BlackBerry is the “most secure” mobile platform and will comply with “reasonable lawful access requests for customer data, the company’s boss has said.
CEO John Chen made the statements clarifying the company’s position on encryption and aiding law enforcement following revelations by Motherboard that Canadian police were able to intercept and read encrypted BlackBerry messages during an organised crime investigation.
Describing BlackBerry’s take on recent debates about how much access governments should have to service and hardware providers’ encryption systems, Chen writes that “we have long been clear in our stance that tech companies as good corporate citizens should comply with reasonable lawful access requests. I have stated before that we are indeed in a dark place when companies put their reputations above the greater good.”
That’s an obvious dig at Apple, which has consistently refused to help the US intelligence and law enforcement services by developing a method of breaking its own phones’ security, as well as the many companies that have supported their position, including Microsoft and Google.
Chen’s statement further implies that the Royal Canadian Mounted Police (RCMP) didn’t have direct access to BlackBerry’s message encryption key: “Regarding BlackBerry’s assistance, I can reaffirm that we stood by our lawful access principles. Furthermore, at no point was BlackBerry’s BES server involved. Our BES continues to be impenetrable – also without the ability for backdoor access – and is the most secure mobile platform for managing all mobile devices.”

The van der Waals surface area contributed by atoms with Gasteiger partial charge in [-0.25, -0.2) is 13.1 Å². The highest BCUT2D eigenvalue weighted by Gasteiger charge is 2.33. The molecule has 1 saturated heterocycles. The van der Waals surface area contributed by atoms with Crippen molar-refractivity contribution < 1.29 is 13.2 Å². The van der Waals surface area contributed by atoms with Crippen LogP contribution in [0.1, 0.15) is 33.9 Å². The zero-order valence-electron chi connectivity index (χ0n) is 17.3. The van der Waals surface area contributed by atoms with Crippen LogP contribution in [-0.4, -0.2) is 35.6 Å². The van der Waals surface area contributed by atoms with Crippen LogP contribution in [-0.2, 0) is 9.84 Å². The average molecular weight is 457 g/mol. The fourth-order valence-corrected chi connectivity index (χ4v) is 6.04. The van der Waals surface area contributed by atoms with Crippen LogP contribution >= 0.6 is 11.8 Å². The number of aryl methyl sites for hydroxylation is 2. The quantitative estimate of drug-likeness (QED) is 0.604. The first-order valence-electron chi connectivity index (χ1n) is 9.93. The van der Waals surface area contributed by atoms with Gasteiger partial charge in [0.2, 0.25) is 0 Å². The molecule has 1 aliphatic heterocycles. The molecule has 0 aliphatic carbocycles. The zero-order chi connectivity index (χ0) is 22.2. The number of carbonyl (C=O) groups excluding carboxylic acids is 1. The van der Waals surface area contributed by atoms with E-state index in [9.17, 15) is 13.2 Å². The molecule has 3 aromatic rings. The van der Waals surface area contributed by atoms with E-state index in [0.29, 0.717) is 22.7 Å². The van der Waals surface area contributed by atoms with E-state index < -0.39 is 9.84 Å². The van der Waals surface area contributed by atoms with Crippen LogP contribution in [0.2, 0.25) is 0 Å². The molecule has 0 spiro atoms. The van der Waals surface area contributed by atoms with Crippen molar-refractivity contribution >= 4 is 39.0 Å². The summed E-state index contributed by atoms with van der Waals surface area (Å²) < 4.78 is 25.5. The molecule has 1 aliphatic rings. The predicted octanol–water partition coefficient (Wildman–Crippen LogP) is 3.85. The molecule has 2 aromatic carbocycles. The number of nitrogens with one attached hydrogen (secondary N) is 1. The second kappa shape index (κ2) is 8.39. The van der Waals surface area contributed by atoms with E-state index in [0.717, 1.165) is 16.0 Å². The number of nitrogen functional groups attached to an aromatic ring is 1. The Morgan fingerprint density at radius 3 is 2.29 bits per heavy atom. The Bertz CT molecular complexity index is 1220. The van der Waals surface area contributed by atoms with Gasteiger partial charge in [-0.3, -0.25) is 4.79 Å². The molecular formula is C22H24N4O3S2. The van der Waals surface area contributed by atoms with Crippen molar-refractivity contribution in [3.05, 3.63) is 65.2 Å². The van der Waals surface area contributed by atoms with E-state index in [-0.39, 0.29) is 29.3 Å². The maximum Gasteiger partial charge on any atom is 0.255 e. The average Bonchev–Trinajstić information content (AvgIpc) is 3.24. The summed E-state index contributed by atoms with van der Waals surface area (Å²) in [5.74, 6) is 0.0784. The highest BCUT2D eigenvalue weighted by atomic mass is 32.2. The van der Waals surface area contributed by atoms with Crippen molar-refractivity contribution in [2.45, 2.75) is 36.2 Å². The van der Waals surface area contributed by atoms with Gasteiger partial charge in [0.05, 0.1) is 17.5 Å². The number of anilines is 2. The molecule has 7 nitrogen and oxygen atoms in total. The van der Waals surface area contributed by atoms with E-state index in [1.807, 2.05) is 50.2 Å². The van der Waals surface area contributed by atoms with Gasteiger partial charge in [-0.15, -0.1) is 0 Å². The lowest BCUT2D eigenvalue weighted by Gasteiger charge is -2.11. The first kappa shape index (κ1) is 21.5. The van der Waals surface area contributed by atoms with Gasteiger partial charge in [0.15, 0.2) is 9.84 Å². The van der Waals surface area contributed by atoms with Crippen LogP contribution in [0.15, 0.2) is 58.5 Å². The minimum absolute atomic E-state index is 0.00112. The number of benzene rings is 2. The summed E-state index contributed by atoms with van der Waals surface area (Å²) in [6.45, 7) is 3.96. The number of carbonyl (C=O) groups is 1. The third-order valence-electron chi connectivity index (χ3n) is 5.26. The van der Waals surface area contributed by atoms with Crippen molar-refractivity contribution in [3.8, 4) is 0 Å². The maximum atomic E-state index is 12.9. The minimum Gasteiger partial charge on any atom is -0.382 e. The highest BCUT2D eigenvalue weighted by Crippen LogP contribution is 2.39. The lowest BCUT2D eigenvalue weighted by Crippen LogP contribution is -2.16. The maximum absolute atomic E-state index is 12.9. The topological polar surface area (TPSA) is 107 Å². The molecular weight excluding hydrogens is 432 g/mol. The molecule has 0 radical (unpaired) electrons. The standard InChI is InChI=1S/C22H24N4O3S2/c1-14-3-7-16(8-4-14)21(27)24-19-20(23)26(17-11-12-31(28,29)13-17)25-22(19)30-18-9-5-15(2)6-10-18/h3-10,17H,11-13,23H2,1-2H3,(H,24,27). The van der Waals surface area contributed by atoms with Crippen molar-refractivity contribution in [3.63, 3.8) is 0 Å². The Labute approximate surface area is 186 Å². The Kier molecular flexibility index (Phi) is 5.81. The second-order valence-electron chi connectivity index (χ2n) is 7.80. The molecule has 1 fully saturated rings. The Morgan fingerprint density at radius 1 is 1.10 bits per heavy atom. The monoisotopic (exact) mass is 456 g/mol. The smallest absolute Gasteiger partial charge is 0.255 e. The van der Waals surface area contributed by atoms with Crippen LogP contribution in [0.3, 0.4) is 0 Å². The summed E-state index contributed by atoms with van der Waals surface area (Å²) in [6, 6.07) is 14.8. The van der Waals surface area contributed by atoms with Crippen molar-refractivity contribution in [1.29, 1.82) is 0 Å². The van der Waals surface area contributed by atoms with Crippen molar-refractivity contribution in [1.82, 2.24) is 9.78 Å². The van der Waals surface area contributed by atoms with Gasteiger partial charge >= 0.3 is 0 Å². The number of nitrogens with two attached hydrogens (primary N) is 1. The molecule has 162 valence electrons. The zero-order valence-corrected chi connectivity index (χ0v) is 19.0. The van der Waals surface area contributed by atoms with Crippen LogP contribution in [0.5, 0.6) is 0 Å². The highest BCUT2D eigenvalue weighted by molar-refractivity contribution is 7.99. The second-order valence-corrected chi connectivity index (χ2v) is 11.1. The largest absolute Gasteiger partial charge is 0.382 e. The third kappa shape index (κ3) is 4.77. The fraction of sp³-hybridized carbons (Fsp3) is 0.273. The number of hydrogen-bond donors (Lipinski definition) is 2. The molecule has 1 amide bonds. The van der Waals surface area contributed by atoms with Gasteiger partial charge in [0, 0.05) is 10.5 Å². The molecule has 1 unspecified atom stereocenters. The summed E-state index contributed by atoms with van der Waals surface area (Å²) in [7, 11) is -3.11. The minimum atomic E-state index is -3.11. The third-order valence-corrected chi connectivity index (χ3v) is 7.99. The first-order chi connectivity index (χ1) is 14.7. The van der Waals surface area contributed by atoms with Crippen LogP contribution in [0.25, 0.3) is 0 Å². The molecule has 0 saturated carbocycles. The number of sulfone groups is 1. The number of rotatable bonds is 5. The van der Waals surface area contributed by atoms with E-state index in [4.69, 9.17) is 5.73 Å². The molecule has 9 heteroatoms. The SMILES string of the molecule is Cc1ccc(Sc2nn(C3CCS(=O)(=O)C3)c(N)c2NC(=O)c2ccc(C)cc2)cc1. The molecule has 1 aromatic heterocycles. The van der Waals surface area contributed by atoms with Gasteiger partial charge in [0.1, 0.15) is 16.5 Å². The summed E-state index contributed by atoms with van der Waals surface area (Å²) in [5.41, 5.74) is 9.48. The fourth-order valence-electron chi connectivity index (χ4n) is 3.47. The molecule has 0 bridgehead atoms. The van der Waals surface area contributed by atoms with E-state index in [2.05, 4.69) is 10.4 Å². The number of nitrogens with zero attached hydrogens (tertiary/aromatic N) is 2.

That runs contrary to Motherboard’s claim that court documents indicate the RCMP had access to BlackBerry’s global encryption key, used for all non-corporate BBM messages – corporate users running their own BlackBerry Enterprise Server can define their own messaging encryption key.
Motherboard refers to court documents, part of a 2010 investigation into a mafia killing, which state that the RCMP maintains a server in Ottawa that “simulates a mobile device that receives a message intended for [the rightful recipient]” and “performs the decryption of the message using the appropriate decryption key.” The judge later summarised this, saying that “by resorting to the global key, the RCMP was able to decrypt the intercepted messages.” Other details have been sealed, so it’s impossible to conclusively use them to establish whether the police had access to the global key or were helped by BlackBerry to move the suspects they were monitoring onto a dedicated BES server which they controlled.
The court documents are reportedly partially sealed, meaning that it’s unlikely more precise details of the interception method will come to light.
However, both users and service providers have a growing concern with ensuring that private messages remain private, as evidenced by the recent popularity of high-security end-to-end encryption systems such as Open Whisper System’s Signal protocol, which is now a feature of WhatsApp as well as the Signal messenger.